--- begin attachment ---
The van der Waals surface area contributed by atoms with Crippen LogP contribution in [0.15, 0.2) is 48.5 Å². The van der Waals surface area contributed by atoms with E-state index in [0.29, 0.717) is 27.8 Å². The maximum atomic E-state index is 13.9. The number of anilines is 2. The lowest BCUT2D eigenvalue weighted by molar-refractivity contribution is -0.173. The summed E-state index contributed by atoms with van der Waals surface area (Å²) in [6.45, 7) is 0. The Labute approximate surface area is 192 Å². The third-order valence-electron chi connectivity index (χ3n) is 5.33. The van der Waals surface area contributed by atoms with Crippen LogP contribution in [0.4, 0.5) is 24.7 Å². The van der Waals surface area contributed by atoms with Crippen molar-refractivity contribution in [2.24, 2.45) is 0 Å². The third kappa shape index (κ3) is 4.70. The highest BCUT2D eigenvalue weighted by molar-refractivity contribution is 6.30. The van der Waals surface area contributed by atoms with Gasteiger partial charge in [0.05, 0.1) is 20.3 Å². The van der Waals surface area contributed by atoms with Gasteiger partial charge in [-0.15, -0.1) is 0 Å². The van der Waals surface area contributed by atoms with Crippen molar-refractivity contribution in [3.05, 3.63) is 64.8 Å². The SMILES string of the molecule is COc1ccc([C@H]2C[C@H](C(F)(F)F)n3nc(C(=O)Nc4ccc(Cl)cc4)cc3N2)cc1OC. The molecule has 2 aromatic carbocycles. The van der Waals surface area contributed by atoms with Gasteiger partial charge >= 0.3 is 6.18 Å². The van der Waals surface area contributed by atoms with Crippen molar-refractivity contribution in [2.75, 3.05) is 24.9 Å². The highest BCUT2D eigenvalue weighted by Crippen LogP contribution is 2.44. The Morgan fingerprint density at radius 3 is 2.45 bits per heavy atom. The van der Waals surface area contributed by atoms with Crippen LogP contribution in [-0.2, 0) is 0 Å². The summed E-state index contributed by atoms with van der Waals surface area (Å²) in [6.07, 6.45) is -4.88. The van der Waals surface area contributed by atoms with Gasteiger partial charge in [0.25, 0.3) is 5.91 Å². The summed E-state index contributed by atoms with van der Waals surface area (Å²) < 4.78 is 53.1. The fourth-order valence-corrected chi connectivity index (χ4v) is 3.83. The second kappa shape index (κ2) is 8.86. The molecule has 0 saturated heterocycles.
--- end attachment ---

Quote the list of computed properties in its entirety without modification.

The van der Waals surface area contributed by atoms with Crippen LogP contribution in [0.15, 0.2) is 48.5 Å². The van der Waals surface area contributed by atoms with E-state index in [0.29, 0.717) is 27.8 Å². The maximum atomic E-state index is 13.9. The number of anilines is 2. The lowest BCUT2D eigenvalue weighted by molar-refractivity contribution is -0.173. The summed E-state index contributed by atoms with van der Waals surface area (Å²) in [6.45, 7) is 0. The Labute approximate surface area is 192 Å². The third-order valence-electron chi connectivity index (χ3n) is 5.33. The van der Waals surface area contributed by atoms with Crippen LogP contribution in [0.4, 0.5) is 24.7 Å². The van der Waals surface area contributed by atoms with Crippen molar-refractivity contribution in [2.24, 2.45) is 0 Å². The third kappa shape index (κ3) is 4.70. The highest BCUT2D eigenvalue weighted by molar-refractivity contribution is 6.30. The van der Waals surface area contributed by atoms with Gasteiger partial charge in [0.05, 0.1) is 20.3 Å². The van der Waals surface area contributed by atoms with Gasteiger partial charge in [-0.15, -0.1) is 0 Å². The van der Waals surface area contributed by atoms with Crippen molar-refractivity contribution in [3.05, 3.63) is 64.8 Å². The SMILES string of the molecule is COc1ccc([C@H]2C[C@H](C(F)(F)F)n3nc(C(=O)Nc4ccc(Cl)cc4)cc3N2)cc1OC. The molecule has 2 aromatic carbocycles. The van der Waals surface area contributed by atoms with Gasteiger partial charge >= 0.3 is 6.18 Å². The van der Waals surface area contributed by atoms with Crippen molar-refractivity contribution in [2.75, 3.05) is 24.9 Å². The highest BCUT2D eigenvalue weighted by Crippen LogP contribution is 2.44. The Morgan fingerprint density at radius 3 is 2.45 bits per heavy atom. The van der Waals surface area contributed by atoms with Crippen LogP contribution in [-0.2, 0) is 0 Å². The summed E-state index contributed by atoms with van der Waals surface area (Å²) in [6.07, 6.45) is -4.88. The van der Waals surface area contributed by atoms with Gasteiger partial charge in [0.25, 0.3) is 5.91 Å². The summed E-state index contributed by atoms with van der Waals surface area (Å²) < 4.78 is 53.1. The fourth-order valence-corrected chi connectivity index (χ4v) is 3.83. The second kappa shape index (κ2) is 8.86. The molecule has 0 saturated heterocycles.